There were several factors affecting the failure of the Italian revolutionaries in the years 1820-49. Although the lack of popular support was a contributing factor, it is far less significant when compared to other aspects of the failure such as the intervention and military strength of Austria, the lack of unity between various revolutionary factions and the lack of outside help from other countries.
One of the key factors of the revolutionary’s failures was due to the repeated involvement by Austria and its imposing army, who were a major force in Europe and the world at the time. Led by Metternich, the Austrian’s quashed revolution after revolution. For example, in 1821, where King Ferdinand had granted his state, Naples, a constitution out of ‘fear’, he appealed to Metternich for help, who duly obliged as he opposed the revolutionaries because they ‘disturbed the peace’ in the whole region.
Therefore, in March 1821, Austrian troops marched into Naples and easily overran the rebel forces with a superior army in strength, training and weaponry. This made it almost impossible for any revolutionary group, whether united or separate, to outmatch the Austrians, whose military strength was far greater than the revolutionaries. This also occurred in 1848, when Charles Albert, revolutionary king of the most powerful state, Piedmont was twice devastated by the Austrian’s. First, in June, he was defeated in Custoza and forced to sign an armistice withdrawing from Lombardy and again in March 1849 where he was heavily defeated in Novaro.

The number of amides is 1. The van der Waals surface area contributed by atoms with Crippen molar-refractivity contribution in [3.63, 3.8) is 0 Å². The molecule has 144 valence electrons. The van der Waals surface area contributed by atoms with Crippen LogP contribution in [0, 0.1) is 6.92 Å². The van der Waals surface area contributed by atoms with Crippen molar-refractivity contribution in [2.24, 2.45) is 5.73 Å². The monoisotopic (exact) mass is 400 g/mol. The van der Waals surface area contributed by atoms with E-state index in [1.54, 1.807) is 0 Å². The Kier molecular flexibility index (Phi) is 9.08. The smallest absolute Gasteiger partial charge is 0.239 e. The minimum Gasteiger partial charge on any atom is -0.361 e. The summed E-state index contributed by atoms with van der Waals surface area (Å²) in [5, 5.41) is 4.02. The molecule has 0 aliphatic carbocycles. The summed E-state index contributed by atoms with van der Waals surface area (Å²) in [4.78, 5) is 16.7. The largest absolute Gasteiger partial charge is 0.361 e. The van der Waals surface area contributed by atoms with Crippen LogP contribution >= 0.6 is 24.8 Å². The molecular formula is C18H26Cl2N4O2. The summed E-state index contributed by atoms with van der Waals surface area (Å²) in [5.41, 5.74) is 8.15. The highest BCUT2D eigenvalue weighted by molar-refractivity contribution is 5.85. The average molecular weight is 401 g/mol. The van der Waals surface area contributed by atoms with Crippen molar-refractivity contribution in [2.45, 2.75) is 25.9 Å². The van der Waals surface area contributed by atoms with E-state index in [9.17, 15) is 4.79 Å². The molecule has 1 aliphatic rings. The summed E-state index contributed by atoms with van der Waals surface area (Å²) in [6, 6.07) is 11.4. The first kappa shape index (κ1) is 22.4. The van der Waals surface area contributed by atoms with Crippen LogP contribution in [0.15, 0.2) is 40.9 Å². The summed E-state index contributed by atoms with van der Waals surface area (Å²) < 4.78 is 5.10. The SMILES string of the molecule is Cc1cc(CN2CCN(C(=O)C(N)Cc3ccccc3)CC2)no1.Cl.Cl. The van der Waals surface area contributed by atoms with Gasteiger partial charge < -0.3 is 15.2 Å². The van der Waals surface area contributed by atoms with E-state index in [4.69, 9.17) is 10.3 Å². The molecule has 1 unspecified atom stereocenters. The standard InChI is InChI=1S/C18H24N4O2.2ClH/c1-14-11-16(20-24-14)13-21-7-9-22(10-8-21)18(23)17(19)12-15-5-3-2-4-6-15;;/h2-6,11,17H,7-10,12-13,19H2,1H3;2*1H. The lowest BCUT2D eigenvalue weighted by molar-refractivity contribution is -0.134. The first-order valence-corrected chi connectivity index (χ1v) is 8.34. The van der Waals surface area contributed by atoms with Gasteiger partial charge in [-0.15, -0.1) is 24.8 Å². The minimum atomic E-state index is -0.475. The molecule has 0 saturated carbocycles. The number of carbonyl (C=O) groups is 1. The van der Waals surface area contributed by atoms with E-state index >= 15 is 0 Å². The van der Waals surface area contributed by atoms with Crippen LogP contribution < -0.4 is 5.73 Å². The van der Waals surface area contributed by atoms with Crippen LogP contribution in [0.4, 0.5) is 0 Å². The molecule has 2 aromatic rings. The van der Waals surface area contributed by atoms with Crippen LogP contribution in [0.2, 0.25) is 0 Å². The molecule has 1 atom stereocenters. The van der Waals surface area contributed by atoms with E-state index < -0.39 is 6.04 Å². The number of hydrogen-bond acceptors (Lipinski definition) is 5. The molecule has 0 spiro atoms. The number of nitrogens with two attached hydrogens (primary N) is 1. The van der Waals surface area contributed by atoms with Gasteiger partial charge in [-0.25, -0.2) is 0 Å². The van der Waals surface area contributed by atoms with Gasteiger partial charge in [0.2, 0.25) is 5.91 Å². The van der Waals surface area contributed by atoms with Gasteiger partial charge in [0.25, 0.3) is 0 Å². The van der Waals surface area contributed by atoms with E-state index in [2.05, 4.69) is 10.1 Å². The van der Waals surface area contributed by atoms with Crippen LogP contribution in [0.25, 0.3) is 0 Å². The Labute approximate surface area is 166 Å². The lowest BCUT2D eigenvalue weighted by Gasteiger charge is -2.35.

This was a theme throughout the entire time period of 1820-49, with Metternich crushing revolutions in Piedmont, Lombardy and Sicily among others, with this trend only declining when revolutions arose in Vienna, forcing Metternich to focus on events closer to home. Therefore Austrian military might was an overwhelmingly strong factor in the failure of every revolution in this time period. Another reason for the failures was a distinct lack of unity in almost all of the revolution, with the groups from different states and areas refusing to cooperate with each other as they were in the main more concerned with local affairs than the bigger picture of a united Italy.
For example, in 1832, Modena appealed for help from the revolutionary government of Bologna for no particular reason other than they didn’t want to communicate or cooperate with one another. Another example is the Sicilian revolutions. They started a revolution in their capital city of Palermo and had soon ousted the previous regime to replace it with a revolutionary provisional government.
However, when revolutions spread to the mainland of Naples a few days later, they had no plans of assisting them; instead making their policies clear by breaking away from Naples and becoming an independent state. Instead of national or regional unity, they instead, from the entire period of 1820-1848, wanted a free and sovereign country of their own. The fact that the different groups didn’t cooperate with one another, and in some cases, such as this, had entirely dissimilar aims for having a revolution, meant that they could easily be overridden one by one because individually they were very weak.